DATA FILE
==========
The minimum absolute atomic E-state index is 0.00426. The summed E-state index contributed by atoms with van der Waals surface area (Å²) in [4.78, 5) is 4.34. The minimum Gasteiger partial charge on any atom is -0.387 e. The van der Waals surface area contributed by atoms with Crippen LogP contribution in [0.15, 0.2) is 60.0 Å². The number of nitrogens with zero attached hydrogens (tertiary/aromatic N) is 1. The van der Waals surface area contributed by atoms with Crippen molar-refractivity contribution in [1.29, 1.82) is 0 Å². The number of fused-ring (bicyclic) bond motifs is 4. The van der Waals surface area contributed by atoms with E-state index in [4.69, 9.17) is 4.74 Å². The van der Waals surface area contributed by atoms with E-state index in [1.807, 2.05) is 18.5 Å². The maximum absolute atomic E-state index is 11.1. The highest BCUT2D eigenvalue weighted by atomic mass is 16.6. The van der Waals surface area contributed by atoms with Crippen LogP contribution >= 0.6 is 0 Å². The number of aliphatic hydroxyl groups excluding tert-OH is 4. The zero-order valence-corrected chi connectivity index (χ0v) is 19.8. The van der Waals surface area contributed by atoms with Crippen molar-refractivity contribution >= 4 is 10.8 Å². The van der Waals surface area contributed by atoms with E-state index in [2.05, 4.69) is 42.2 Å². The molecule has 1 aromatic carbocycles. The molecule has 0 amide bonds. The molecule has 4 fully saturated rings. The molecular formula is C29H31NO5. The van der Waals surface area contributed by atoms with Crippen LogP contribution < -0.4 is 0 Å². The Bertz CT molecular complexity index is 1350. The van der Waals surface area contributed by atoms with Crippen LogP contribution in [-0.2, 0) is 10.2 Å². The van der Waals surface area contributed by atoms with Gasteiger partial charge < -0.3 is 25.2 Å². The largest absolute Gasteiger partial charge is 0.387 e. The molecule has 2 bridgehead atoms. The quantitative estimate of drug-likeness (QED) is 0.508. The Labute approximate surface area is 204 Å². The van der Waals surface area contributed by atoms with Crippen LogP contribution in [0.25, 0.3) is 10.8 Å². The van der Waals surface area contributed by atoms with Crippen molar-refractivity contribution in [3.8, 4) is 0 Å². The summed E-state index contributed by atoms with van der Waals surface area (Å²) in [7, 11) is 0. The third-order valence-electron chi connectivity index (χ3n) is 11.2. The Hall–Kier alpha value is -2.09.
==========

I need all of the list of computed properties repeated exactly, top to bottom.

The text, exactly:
The minimum absolute atomic E-state index is 0.00426. The summed E-state index contributed by atoms with van der Waals surface area (Å²) in [4.78, 5) is 4.34. The minimum Gasteiger partial charge on any atom is -0.387 e. The van der Waals surface area contributed by atoms with Crippen LogP contribution in [0.15, 0.2) is 60.0 Å². The number of nitrogens with zero attached hydrogens (tertiary/aromatic N) is 1. The van der Waals surface area contributed by atoms with Crippen molar-refractivity contribution in [1.29, 1.82) is 0 Å². The number of fused-ring (bicyclic) bond motifs is 4. The van der Waals surface area contributed by atoms with E-state index in [4.69, 9.17) is 4.74 Å². The van der Waals surface area contributed by atoms with E-state index in [1.807, 2.05) is 18.5 Å². The maximum absolute atomic E-state index is 11.1. The highest BCUT2D eigenvalue weighted by atomic mass is 16.6. The van der Waals surface area contributed by atoms with Crippen LogP contribution >= 0.6 is 0 Å². The number of aliphatic hydroxyl groups excluding tert-OH is 4. The zero-order valence-corrected chi connectivity index (χ0v) is 19.8. The van der Waals surface area contributed by atoms with Crippen molar-refractivity contribution >= 4 is 10.8 Å². The van der Waals surface area contributed by atoms with E-state index in [2.05, 4.69) is 42.2 Å². The molecule has 1 aromatic carbocycles. The molecule has 0 amide bonds. The molecule has 4 fully saturated rings. The molecular formula is C29H31NO5. The van der Waals surface area contributed by atoms with Crippen LogP contribution < -0.4 is 0 Å². The Bertz CT molecular complexity index is 1350. The van der Waals surface area contributed by atoms with Crippen LogP contribution in [-0.2, 0) is 10.2 Å². The van der Waals surface area contributed by atoms with Gasteiger partial charge < -0.3 is 25.2 Å². The largest absolute Gasteiger partial charge is 0.387 e. The molecule has 2 bridgehead atoms. The quantitative estimate of drug-likeness (QED) is 0.508. The Labute approximate surface area is 204 Å². The van der Waals surface area contributed by atoms with Crippen LogP contribution in [0.25, 0.3) is 10.8 Å². The van der Waals surface area contributed by atoms with Crippen molar-refractivity contribution in [3.8, 4) is 0 Å². The summed E-state index contributed by atoms with van der Waals surface area (Å²) in [7, 11) is 0. The third-order valence-electron chi connectivity index (χ3n) is 11.2. The Hall–Kier alpha value is -2.09.